Jessica Manins: boldness, balance and bravery

Jessica Manins grew up in the New Zealand tech startup world. Her passion for forward thinking leadership, innovation and vibrant communities brought her to the Bizdojo as the Wellington Regional Manager.

Prior to the BizDojo, Jessica spent eight years working at StarNow, an NZ startup with a global community of over three million members. Having led their Australian Market entry, managed their Digital Marketing, Business Development & Customer Service teams she’s been a key member of the Senior Leadership Team driving strategy and growth.

Her love of performing arts has seen her produce an award winning music video and appear in a number of independent NZ Feature Films. Jessica has spent time working in London, LA and Australia, but Wellington is where her heart is and she is passionate about supporting its startup community.


Growing up, what kind of career did you want to pursue?

I was determined from a young age to be an actress and spent most of my youth pursuing film and theatre opportunities. A chance meeting with some Kiwi tech entrepreneurs in Prague during my OE led me to take on a customer centric role at Wellington startup StarNow. I was hooked. The tech and digital world fascinates and excites me. Anything that is focused on solving problems for customers using simple, elegant technology is my thing, and building awesome teams and helping to get the best out of people is what I love doing.

Who inspires you?

I’m inspired by anyone who takes a risk to create a life based on their values. Bold, courageous people who are not afraid of change. At the moment I’m inspired most by the residents that surround me in the the BizDojo. Determined entrepreneurs — many trying to make the world a better place.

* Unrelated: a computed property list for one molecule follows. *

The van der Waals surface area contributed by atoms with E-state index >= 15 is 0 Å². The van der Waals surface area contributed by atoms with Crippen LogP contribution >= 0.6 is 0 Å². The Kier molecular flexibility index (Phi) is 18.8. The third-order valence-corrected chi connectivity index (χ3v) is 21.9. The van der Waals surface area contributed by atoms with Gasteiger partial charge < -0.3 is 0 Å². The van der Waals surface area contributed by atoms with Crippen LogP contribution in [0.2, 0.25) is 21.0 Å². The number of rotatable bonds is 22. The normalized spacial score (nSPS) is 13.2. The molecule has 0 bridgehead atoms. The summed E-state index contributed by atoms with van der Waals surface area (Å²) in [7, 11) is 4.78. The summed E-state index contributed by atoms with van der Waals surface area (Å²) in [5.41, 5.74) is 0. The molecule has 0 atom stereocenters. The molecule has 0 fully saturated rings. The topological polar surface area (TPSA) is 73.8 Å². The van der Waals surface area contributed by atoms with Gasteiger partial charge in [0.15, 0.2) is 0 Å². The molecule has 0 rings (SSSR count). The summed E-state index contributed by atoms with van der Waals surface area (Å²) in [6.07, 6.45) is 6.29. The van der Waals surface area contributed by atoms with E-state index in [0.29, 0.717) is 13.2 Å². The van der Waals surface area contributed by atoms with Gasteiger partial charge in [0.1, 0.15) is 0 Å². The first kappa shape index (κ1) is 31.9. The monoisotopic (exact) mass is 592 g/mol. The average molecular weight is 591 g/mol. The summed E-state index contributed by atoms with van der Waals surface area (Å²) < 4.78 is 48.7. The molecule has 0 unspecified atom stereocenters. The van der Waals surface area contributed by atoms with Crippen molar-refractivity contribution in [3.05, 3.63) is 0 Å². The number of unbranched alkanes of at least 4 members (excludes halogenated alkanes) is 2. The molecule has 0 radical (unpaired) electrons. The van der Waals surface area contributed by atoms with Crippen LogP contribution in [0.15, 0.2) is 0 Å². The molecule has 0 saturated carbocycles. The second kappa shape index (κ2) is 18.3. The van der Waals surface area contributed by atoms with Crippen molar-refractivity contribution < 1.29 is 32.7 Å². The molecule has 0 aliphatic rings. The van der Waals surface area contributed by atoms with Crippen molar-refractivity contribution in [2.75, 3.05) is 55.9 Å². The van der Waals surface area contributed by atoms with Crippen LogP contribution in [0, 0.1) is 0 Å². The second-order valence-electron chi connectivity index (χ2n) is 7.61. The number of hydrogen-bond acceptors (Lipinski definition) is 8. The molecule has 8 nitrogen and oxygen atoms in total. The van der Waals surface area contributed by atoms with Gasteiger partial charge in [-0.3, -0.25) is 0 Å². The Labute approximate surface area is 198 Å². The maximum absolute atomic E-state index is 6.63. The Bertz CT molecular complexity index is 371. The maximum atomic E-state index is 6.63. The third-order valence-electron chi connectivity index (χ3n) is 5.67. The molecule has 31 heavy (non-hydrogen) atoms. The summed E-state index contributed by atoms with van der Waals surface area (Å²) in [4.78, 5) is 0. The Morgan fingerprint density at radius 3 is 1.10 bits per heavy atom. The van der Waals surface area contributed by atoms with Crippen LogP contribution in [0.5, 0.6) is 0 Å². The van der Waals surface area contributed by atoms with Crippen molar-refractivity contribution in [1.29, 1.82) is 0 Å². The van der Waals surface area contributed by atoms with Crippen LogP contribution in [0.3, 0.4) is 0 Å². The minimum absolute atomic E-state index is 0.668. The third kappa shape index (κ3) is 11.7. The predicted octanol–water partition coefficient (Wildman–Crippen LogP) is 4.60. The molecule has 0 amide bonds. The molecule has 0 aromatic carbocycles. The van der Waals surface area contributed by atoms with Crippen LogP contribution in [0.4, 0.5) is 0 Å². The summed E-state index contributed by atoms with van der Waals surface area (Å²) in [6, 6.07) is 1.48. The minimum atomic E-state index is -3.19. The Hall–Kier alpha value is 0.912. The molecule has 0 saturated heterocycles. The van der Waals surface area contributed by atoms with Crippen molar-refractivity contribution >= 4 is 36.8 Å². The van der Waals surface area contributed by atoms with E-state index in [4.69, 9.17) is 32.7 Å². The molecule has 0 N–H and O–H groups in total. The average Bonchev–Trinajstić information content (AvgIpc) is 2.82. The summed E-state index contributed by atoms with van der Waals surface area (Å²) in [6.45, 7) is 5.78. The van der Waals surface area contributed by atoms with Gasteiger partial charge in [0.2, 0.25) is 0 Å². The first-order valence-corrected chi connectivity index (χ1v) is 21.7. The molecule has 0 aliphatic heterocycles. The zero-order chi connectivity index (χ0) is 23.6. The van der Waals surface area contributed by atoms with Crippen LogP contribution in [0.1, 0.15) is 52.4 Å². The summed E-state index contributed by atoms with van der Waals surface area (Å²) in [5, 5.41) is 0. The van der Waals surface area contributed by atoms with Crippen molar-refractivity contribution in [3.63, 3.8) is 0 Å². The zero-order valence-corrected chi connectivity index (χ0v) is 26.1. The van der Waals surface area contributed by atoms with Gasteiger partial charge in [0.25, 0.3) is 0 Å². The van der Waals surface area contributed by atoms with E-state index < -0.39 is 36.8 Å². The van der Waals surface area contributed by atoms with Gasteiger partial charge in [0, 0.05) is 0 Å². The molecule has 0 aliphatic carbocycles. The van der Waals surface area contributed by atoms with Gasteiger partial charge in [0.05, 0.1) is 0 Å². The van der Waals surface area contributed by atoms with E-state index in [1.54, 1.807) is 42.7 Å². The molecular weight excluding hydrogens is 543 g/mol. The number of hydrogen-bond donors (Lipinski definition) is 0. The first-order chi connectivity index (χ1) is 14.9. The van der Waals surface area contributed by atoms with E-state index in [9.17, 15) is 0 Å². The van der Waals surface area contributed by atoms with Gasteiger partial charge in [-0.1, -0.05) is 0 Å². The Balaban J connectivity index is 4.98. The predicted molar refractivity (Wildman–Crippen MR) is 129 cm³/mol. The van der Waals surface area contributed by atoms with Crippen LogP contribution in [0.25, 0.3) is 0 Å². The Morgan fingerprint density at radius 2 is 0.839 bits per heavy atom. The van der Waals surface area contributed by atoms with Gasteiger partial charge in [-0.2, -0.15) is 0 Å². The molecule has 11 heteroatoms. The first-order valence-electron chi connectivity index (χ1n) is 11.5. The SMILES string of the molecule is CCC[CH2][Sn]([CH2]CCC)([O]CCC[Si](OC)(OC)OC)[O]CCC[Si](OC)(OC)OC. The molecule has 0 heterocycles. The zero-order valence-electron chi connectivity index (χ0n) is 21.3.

Who (apart from you) is most surprised by your achievements?

I surround myself by people that believe in me. Positive people that are never surprised just full of support and bottles of bubbles when the time arises. I think you need to question your support circle if you’ve got people that doubt you or are surprised by what you can achieve.

How have women helped shape your success to date?

Growing up in New Zealand where women have been leading figures in our history has been fantastic for me. Plus, all the women in my family are hardworking, kind and ambitious. When you grow up with good work ethics, and when the female figures in your life support your dreams, you truly believe you can do anything. This has definitely shaped my path.

I’ve also found Wellington to be a great place for female leaders to emerge. Women like Melissa Clark-Reynolds who have taken risks, created multiple companies while raising children and still finding time to support other young entrepreneurs is pretty inspiring. When you see people like her doing it, it gives you a boost to keep going.

Lastly, the Board of Directors for StarNow was chaired by Lorraine Witten, a woman who has truly inspired me to continue on my leadership journey. Strong, smart and business savvy.

What qualities do you most admire in a female colleague?

Supportive and trusting. Females who don’t feel threatened by other females, who embrace our differences and who look at how to leverage each other's skills to be creative and innovative.